|About this Recording
8.554147 - RAUTAVAARA: Cantus Arcticus / Piano Concerto No. 1 / Symphony No. 3
Einojuhani Rautavaara (b. 1928)
Einojuhani Rautavaara is one of the most colourful and diverse figures in Finnish music. He is an artist of exceptionally broad scope, at once Romantic and intellectual, mysticist and constructivist. He has gone through a great many stages in his stylistic development, yet he has combined different stylistic elements in post-modernist fashion within individual works. Rautavaara began his career under the influence of post-war Neo-Classicism; in the 1950s, he began to apply twelve-tone procedures and progressed in some works to quite a modernist idiom. On the other hand, even works written close to each other in time could differ widely in their approach; for instance, in his Third Symphony, written in the middle of his twelve-tone period, he gave free rein to the luscious romantic emotion that came to dominate his music from the late onwards. Since the late 1970s, he has been creating a synthesis of various stylistic influences. Rautavaara's extensive and versatile output contains several operas, seven symphonies, other orchestral works, concertos, chamber music, piano music and vocal music. Rautavaara has been a major Finnish composer since the 1950s, and has been steadily gaining in international esteem, especially in the 1990s.
Orchestral music is an important genre in Rautavaara's work. The symphonies form its core, spanning his career and illustrating his stylistic development. We should note, though, that Rautavaara's symphonic cycle did not take on its present form until the 1980s, when the composer revised the first two symphonies and replaced the original Fourth Symphony with Arabescata (1962). From the late 1960s and early 1970s in particular, Rautavaara's orchestral music has been characterized by an opulent sonority and grand romantic gestures. His expressive palette extends from lyrical soaring melodies to incisive rhythms and massive cascades of sound. The various solo concertos combine these features with a soloistic and instrumental dimension. Rautavaara has remarked that his concertos are "a drama, a conflict between the individual and the collective".
Cantus Arcticus, Concerto for birds and orchestra (1972)
The Cantus Arcticus was commissioned by the ‘Arctic’ University of Oulu for its degree ceremony. Instead of the conventional festive cantata for choir and orchestra, I wrote a 'concerto for birds and orchestra'. The bird sounds were taped in the Arctic Circle and the marshlands of Liminka. The first movement, Suo (‘The Marsh’), opens with two solo flutes. They are gradually joined by other wind instruments and the sounds of bog birds in spring. Finally, the strings enter with abroad melody that might be interpreted as the voice and mood of a person walking in the wilds. In Melankolia, the featured bird is the shore lark; its twitter has been brought down by two octaves to make it a 'ghost bird'. Joutsenet muuttavat (‘Swans migrating’) is an aleatory texture with four independent instrumental groups. The texture constantly increases in complexity, and the sounds of the migrating swans are multiplied too, until finally the sound is lost in the distance.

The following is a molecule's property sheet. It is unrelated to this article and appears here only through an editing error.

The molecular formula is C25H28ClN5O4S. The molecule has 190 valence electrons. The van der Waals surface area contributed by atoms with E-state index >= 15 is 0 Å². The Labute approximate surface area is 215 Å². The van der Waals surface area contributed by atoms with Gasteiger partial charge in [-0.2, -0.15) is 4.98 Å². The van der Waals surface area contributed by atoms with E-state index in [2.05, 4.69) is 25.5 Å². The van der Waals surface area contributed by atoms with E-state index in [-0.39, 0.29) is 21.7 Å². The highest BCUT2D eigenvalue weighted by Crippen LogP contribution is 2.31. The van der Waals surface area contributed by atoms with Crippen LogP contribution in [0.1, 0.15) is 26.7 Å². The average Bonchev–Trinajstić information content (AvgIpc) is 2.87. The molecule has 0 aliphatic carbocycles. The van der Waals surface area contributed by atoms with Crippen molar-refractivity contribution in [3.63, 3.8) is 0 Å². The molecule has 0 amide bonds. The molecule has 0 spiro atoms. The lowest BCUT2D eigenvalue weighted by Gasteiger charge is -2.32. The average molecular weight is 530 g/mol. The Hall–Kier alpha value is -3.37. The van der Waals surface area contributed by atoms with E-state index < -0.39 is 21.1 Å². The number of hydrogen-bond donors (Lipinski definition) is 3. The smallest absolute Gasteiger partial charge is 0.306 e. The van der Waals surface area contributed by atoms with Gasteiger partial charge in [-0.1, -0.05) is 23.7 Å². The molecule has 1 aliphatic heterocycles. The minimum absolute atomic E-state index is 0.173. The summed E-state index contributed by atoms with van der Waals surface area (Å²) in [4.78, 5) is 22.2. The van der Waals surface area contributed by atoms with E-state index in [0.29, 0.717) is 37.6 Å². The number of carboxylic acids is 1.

Piano Concerto No. 1 (1969)
My First Piano Concerto was a very personal composition: it was written for my own idiosyncratic piano technique, and in fact I have performed it myself with many orchestras. I was disappointed at that time with the strict academic structuring of serialist music and the ascetic mainstream style of piano music, which I found anaemic. In the concerto, therefore, I returned to the aesthetics of expressiveness and a sonorous, 'grand-style' keyboard technique. One could say that this was a post-modernist work created before anyone had even invented the term. The concerto opens with unabashed palm clusters, which in the recapitulation become forearm clusters, these, however, are underpinned by arpeggios and the overall effect is replete with unbridled singing pathos. From the beginning of the second movement to the end of the work there is a continuous escalation. The slow movement expands, coalesces and accelerates until a dissonant and dramatic cadenza leads into the unrestrained dance of the concluding movement in 3+2+3 time, a rhythm that can also be found in several of my other works.
Symphony No. 3 (1959-60)
In my cycle of symphonies, the Third is a sort of synthesis of the romanticism of the First and the modernism of the Second. The listener will not necessarily be aware that the music is in fact dodecaphonic, since the technique is not used here to generate full chromaticism or atonality. The twelve tones of the tempered chromatic scale are merely the 'vocabulary' of twentieth century music, and the 'syntax' one uses to construct the actual music is the main question. The intervals of the Third Symphony are derived from a twelve-tone row. The music, however, is freely constructed and emphatically tonal. The musical pulse of the fourth movement progresses in solemn, almost Brucknerian arcs, as if echoing the rhythm of the earth and sea.
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